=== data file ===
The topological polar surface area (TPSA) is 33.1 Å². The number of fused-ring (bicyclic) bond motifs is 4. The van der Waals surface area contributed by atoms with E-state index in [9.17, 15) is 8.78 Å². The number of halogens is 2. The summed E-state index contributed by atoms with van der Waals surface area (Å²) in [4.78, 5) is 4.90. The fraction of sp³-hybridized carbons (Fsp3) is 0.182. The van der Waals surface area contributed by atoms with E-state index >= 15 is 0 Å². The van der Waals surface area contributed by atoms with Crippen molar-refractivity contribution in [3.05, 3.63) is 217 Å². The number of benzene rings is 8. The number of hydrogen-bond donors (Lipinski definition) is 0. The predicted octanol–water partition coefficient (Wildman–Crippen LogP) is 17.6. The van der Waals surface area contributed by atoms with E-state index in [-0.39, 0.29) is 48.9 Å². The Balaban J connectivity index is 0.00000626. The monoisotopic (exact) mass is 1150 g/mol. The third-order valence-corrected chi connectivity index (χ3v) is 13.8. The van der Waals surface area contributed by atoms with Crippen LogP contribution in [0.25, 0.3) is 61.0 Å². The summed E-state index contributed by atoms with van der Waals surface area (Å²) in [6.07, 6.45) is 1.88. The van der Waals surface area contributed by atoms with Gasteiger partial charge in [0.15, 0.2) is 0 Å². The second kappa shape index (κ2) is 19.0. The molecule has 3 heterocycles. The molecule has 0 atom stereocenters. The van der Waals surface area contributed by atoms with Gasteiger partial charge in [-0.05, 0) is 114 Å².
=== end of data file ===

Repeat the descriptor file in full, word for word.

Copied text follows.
The topological polar surface area (TPSA) is 33.1 Å². The number of fused-ring (bicyclic) bond motifs is 4. The van der Waals surface area contributed by atoms with E-state index in [9.17, 15) is 8.78 Å². The number of halogens is 2. The summed E-state index contributed by atoms with van der Waals surface area (Å²) in [4.78, 5) is 4.90. The fraction of sp³-hybridized carbons (Fsp3) is 0.182. The van der Waals surface area contributed by atoms with E-state index >= 15 is 0 Å². The van der Waals surface area contributed by atoms with Crippen molar-refractivity contribution in [3.05, 3.63) is 217 Å². The number of benzene rings is 8. The number of hydrogen-bond donors (Lipinski definition) is 0. The predicted octanol–water partition coefficient (Wildman–Crippen LogP) is 17.6. The van der Waals surface area contributed by atoms with E-state index in [-0.39, 0.29) is 48.9 Å². The Balaban J connectivity index is 0.00000626. The monoisotopic (exact) mass is 1150 g/mol. The third-order valence-corrected chi connectivity index (χ3v) is 13.8. The van der Waals surface area contributed by atoms with Crippen LogP contribution in [0.25, 0.3) is 61.0 Å². The summed E-state index contributed by atoms with van der Waals surface area (Å²) in [6.07, 6.45) is 1.88. The van der Waals surface area contributed by atoms with Gasteiger partial charge in [0.15, 0.2) is 0 Å². The second kappa shape index (κ2) is 19.0. The molecule has 3 heterocycles. The molecule has 0 atom stereocenters. The van der Waals surface area contributed by atoms with Gasteiger partial charge in [-0.05, 0) is 114 Å².